1. I'm not the same person I was pre-COVID. I realized last April that I needed to stop worrying about "my kids," because they really are NOT my kids. Some have one parent, some have two, and some even have four. It's the same now. The parent is the first in line to help our students. I only have my students for 80 minutes a day. It's not all on ME. I am NOT the parent. I canNOT do everything.
  2. Teachers have been put into circumstances they never imagined would happen. No one could prepare us for this. Changes come quickly, and we're expected to adapt just as quickly. And we step up and try our best. But... we feel it in our hearts, our minds, and our bodies. We feel it's not enough. The fact is, we're giving it ALL we've got. So it has to be enough. 
  3. We're not in control of what's been put on us. When it feels as if nothing we do or say matters, we get knocked down. Again. And again. It's like an abusive relationship. And we stay in it, because we still love the children.
So it's okay to be where we are. Dejected. Demoralized. Defeated. Knowing this, I know the small wins are all I'm going to get this school year. Once I realized this fact that it's okay to not be a great teacher, I have noticed small wins each day. Just this Friday, I had at least one (pretty big in my eyes) win in each class! I've looked harder for them, stopped to pause during them, and recognized them for what they are. I then take it a step further and thank that student or share what I noticed with the class. It's a pause in my day that helps me feel my teacher heart beating a bit once again.

I'm also learning - a lot. Learning is one of my passions, whether it be on Duolingo, practicing the banjo, or simply reading nonfiction. This means I'm doing something that makes me feel more fulfilled. The most recent bit of learning I've been doing is from the book Learned Optimism: How to Change Your Mind and Your Life by Martin E. P. Seligman. At heart, I'm an optimist. I know this. Yet when I took the test in the book, the results came out as "moderately pessimistic." !! I keep reading, and I see that maybe I picked up this book for a reason. Maybe it's because right now is a "time of crisis." My score on the "hope" portion was solid, however, and the author says that's very important - that means I can learn optimism more readily. Reading further, according to the next step, I may be "moderately depressed." Depression can come and go, so he said if I felt this was wrong, to take it again in two weeks. (Um... maybe not. Two weeks from when I took it would be tomorrow, and tomorrow is our first Monday not being fully remote. It's gonna be one heck of a week.) The major cause of depression --> "the belief that your actions will be futile." This is what educators are believing / feeling.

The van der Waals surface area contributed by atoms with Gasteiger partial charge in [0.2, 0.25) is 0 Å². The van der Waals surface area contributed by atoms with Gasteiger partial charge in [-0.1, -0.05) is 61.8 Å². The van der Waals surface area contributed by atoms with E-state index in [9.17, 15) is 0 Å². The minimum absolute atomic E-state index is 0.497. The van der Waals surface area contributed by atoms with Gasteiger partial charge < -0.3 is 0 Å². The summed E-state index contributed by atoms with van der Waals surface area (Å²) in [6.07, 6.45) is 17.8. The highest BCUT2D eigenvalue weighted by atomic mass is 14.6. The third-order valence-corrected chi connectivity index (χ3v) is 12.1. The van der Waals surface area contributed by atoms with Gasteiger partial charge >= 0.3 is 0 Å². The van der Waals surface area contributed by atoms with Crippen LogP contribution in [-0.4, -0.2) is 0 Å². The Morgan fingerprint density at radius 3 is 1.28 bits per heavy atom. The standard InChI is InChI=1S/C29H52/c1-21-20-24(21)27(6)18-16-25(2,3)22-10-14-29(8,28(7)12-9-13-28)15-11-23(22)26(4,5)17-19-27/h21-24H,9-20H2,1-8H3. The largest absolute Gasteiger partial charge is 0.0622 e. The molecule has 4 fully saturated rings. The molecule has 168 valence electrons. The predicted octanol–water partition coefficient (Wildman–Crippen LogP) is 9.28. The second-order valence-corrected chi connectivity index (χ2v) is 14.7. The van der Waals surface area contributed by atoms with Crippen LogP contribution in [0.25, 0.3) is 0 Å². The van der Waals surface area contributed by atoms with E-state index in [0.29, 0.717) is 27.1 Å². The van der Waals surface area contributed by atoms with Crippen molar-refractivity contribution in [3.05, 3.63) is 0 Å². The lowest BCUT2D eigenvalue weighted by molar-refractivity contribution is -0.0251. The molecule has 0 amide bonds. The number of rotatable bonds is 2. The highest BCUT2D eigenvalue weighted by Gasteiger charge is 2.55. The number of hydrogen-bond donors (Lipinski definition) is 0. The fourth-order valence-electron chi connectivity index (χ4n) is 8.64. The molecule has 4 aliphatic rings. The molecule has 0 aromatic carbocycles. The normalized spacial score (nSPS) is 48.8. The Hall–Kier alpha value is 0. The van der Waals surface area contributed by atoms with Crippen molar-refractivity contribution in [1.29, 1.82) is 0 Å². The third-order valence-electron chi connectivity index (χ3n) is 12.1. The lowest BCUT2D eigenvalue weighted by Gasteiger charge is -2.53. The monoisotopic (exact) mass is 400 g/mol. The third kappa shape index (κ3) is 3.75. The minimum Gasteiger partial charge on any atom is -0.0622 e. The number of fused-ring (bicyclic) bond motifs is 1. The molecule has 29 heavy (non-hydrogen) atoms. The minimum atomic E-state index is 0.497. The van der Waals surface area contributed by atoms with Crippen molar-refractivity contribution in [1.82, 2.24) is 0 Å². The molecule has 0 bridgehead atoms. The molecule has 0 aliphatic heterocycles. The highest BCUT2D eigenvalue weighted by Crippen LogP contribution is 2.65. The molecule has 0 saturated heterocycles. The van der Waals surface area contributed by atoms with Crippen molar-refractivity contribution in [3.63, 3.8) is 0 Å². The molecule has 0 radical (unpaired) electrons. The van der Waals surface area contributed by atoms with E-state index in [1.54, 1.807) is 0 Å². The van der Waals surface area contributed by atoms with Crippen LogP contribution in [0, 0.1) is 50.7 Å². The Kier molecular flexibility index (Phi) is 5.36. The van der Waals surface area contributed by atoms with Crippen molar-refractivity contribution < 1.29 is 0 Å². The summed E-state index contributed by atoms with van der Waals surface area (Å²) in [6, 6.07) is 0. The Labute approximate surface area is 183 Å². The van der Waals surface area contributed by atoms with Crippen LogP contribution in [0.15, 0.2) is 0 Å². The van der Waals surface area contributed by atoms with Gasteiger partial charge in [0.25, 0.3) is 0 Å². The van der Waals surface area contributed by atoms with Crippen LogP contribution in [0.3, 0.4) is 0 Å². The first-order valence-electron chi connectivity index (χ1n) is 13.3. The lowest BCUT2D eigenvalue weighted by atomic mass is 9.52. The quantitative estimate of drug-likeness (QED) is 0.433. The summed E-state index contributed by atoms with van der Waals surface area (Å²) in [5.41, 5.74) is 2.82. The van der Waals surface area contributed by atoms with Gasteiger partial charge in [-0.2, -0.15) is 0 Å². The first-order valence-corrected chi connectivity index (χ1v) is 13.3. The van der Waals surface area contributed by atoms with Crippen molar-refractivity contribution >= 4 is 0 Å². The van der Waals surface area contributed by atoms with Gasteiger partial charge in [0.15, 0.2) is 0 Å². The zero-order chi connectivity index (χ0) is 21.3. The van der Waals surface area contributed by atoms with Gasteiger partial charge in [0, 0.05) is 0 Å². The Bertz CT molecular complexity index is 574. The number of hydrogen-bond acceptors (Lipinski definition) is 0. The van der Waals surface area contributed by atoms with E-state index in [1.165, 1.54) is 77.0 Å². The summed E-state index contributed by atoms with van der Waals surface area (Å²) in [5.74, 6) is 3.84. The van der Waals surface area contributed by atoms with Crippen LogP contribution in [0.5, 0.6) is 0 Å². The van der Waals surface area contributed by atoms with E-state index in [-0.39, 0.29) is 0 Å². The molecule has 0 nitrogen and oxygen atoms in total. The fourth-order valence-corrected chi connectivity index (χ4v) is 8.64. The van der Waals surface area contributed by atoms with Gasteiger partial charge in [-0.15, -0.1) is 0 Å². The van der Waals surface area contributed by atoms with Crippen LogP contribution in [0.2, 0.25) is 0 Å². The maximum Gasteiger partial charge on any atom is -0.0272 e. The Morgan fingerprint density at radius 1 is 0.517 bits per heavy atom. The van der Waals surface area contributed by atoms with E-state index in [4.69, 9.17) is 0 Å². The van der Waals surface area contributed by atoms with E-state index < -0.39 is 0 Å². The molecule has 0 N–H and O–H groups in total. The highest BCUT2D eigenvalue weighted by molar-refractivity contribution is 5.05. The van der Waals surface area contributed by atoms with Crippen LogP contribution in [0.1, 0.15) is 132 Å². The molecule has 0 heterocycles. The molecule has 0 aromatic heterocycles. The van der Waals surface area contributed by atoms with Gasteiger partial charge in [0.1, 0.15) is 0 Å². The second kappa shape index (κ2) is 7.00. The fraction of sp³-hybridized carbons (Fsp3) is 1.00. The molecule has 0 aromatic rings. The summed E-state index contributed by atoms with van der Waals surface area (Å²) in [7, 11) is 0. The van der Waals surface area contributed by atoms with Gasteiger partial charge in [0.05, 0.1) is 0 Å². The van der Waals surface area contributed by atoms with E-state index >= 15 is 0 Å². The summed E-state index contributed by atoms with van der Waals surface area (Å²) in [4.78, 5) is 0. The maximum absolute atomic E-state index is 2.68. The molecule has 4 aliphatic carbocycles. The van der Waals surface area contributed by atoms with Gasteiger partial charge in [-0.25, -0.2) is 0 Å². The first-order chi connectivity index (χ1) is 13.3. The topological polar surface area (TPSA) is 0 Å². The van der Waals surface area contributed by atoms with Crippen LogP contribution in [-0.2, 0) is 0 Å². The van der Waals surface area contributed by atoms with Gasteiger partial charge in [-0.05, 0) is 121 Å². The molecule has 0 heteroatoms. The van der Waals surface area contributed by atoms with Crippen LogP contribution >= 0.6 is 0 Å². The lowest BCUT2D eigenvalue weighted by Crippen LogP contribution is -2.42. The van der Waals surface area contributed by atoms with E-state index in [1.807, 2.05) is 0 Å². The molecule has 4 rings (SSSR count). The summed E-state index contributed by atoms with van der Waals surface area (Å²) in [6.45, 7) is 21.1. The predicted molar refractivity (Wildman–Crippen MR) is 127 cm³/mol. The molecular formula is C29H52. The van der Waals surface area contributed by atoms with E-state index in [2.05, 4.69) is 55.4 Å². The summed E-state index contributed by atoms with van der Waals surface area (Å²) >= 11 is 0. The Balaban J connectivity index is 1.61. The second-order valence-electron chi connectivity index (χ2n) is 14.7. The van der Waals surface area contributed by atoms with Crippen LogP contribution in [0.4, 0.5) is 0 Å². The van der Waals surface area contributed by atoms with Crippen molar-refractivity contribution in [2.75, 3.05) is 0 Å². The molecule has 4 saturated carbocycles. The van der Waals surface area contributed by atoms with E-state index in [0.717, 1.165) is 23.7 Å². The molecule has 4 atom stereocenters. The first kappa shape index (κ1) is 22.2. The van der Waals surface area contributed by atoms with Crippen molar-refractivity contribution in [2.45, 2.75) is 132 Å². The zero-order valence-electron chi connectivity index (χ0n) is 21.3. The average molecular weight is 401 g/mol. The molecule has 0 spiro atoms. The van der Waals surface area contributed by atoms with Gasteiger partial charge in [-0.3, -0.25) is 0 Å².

This learning moves me forward. 

I tried out their theories of thinking... Optimistic educators would think, "This is temporary. Not permanent." (Permanence) "This is only for my job (career/passion!), not my home life." (Pervasiveness) And, "This isn't due to anything I did. It's due to others." (Personalization)  Here are my notes for the book - so far.

When I keep reading, I realize that staying pessimistic can (and probably will) make me physically sick. My immunity would be lower. When I keep thinking about my actions being futile, I go back to thinking of all I'm grateful for. One thing I'm grateful for is being able to see the "wins" in my days in the classroom with the children. As I said, I've come to accept I won't be the teacher I've been striving to be the last 26 years - so I can notice, recognize, and take the moment to pause and appreciate the small wins in each class. This has helped me KNOW that not EVERYTHING I do is futile. No. We matter. We are important to our students. And they, my friend, are why we're in this profession. Even if we think we suck as teachers (and really, I do think that right now), we still have value, and we are still making a difference in one, two, who knows how many students' minds or hearts? In a typical year, we never know who we've impacted, so in that way, this year is no different. We keep loving the students and doing the best with the situation we are in, while knowing there's no crystal ball where we can see how they're going to do in the future. 

I've been rambling a bit. Let me summarize while adding one last thing I'm trying this year:
  1. It's okay to feel how we do. It's normal during this time. You are not alone. Come talk to me; I'll listen and empathize with you. I've learned how to not bring your problems home with me (secondary traumatic stress).